Millions of dollars of forgivable loans, tax credits and job-training grants -- centerpieces of Gov. Dannel P. Malloy's economic development strategy -- have come under a high-powered microscope after the world's largest hedge fund recently backed out of a deal to move from Westport to Stamford.
In the same week the agreement with Bridgewater Associates collapsed, retailer Vineyard Vines received a $6 million incentive to expand, and a third recipient of the state's largesse -- ESPN -- debuted swanky new studios that were funded, in part, with tax credits. ESPN's flagship program, SportsCenter broadcast June 22 from a new $178 million digital center at the network's Bristol campus.
ESPN, an anchor company in Malloy's First Five job creation program, must create and maintain 200 full-time jobs in exchange for up to $10 million in tax credits, according to memorandum of understanding obtained by Hearst Connecticut Media.
Some are questioning whether the state's investment is worth the cost.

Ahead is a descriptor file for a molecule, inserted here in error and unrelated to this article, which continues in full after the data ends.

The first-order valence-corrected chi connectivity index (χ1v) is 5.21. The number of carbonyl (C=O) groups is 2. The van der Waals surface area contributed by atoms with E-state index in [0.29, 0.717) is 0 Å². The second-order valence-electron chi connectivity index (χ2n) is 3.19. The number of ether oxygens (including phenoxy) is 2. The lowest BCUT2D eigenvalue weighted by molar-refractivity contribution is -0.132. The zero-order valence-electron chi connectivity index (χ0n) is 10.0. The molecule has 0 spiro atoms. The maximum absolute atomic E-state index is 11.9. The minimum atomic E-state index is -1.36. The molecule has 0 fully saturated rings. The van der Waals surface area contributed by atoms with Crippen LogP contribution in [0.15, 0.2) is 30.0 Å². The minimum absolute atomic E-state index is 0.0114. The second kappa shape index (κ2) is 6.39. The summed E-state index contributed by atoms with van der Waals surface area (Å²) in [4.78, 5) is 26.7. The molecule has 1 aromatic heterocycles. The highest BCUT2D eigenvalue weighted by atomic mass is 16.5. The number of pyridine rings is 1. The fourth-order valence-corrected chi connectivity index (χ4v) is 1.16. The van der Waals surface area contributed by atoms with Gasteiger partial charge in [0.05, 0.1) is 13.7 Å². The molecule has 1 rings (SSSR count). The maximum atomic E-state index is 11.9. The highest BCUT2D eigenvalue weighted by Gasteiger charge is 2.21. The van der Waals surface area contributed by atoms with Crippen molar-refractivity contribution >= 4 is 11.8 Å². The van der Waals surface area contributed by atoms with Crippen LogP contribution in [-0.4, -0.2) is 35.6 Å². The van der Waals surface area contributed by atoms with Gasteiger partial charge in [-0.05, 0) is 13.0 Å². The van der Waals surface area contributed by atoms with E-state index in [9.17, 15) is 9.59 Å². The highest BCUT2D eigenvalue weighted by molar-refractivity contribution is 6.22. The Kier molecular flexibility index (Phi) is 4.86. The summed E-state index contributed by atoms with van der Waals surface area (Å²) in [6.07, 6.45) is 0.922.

"They probably would have done it anyway," Republican Tom Foley, who is seeking a rematch with Malloy, said of the network's construction of its new digital center. "He's having to bribe people to stay here because he's making it so difficult to do business here."
State Senate Minority Leader John McKinney, R-Fairfield, said Malloy's administration should have steered ESPN to the state's existing and highly successful tax credits program for digital media.
"Look, I think it's a great company," McKinney said of ESPN. "I think the fact that we have the film and digital media tax credits has helped them. But they're not going anywhere else."
Aides to Malloy, a Democrat who is up for re-election in November and cut the ribbon at the state-of-the-art facility in May, say that Connecticut had fierce competition.
"ESPN made it clear that they were being aggressively courted by Texas and California," said Andrew Doba, Malloy's Capitol spokesman.
The company could have expanded in one of its other locations, ESPN spokesman Mike Soltys said
"Our overall preference has always been to grow in Connecticut," he said.
ESPN went through a round of layoffs last spring, but said it has since added back more positions than it cut. The network, which employs 4,000 people in Connecticut, declined to say how many layoffs took place.